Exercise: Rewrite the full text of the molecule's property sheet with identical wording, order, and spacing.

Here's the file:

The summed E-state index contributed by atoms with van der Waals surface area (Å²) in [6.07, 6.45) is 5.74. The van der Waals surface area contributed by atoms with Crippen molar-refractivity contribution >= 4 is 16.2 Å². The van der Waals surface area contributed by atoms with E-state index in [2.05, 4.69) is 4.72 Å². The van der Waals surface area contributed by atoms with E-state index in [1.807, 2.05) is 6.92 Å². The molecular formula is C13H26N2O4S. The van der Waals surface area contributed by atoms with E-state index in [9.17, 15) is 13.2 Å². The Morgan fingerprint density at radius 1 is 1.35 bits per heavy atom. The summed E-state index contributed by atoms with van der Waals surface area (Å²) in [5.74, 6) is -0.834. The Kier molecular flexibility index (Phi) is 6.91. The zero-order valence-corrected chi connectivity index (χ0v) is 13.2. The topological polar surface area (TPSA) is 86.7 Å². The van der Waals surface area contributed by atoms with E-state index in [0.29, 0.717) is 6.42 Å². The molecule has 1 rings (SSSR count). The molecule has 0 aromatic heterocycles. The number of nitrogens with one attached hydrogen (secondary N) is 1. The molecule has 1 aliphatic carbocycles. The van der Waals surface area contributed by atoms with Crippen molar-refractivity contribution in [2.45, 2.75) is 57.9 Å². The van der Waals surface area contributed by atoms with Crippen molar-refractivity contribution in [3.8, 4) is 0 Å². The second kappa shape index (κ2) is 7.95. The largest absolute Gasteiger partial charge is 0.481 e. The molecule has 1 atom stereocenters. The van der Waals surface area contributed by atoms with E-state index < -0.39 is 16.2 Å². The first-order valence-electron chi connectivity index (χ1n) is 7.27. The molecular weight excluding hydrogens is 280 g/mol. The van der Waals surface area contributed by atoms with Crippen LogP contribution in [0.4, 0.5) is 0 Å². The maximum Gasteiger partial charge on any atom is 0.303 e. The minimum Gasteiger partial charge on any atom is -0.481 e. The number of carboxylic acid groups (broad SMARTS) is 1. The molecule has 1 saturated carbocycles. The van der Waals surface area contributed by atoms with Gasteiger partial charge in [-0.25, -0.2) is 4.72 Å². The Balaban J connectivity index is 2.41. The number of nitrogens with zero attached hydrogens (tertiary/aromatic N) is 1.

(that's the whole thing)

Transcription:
The summed E-state index contributed by atoms with van der Waals surface area (Å²) in [6.07, 6.45) is 5.74. The van der Waals surface area contributed by atoms with Crippen molar-refractivity contribution >= 4 is 16.2 Å². The van der Waals surface area contributed by atoms with E-state index in [2.05, 4.69) is 4.72 Å². The van der Waals surface area contributed by atoms with E-state index in [1.807, 2.05) is 6.92 Å². The molecular formula is C13H26N2O4S. The van der Waals surface area contributed by atoms with E-state index in [9.17, 15) is 13.2 Å². The Morgan fingerprint density at radius 1 is 1.35 bits per heavy atom. The summed E-state index contributed by atoms with van der Waals surface area (Å²) in [5.74, 6) is -0.834. The Kier molecular flexibility index (Phi) is 6.91. The zero-order valence-corrected chi connectivity index (χ0v) is 13.2. The topological polar surface area (TPSA) is 86.7 Å². The van der Waals surface area contributed by atoms with E-state index in [0.29, 0.717) is 6.42 Å². The molecule has 1 rings (SSSR count). The molecule has 0 aromatic heterocycles. The number of nitrogens with one attached hydrogen (secondary N) is 1. The molecule has 1 aliphatic carbocycles. The van der Waals surface area contributed by atoms with Crippen molar-refractivity contribution in [2.45, 2.75) is 57.9 Å². The van der Waals surface area contributed by atoms with Crippen molar-refractivity contribution in [3.8, 4) is 0 Å². The second kappa shape index (κ2) is 7.95. The largest absolute Gasteiger partial charge is 0.481 e. The molecule has 1 atom stereocenters. The van der Waals surface area contributed by atoms with E-state index < -0.39 is 16.2 Å². The first-order valence-electron chi connectivity index (χ1n) is 7.27. The molecular weight excluding hydrogens is 280 g/mol. The van der Waals surface area contributed by atoms with Crippen LogP contribution in [0.4, 0.5) is 0 Å². The maximum Gasteiger partial charge on any atom is 0.303 e. The minimum Gasteiger partial charge on any atom is -0.481 e. The number of carboxylic acid groups (broad SMARTS) is 1. The molecule has 1 saturated carbocycles. The van der Waals surface area contributed by atoms with Gasteiger partial charge in [-0.25, -0.2) is 4.72 Å². The Balaban J connectivity index is 2.41. The number of nitrogens with zero attached hydrogens (tertiary/aromatic N) is 1.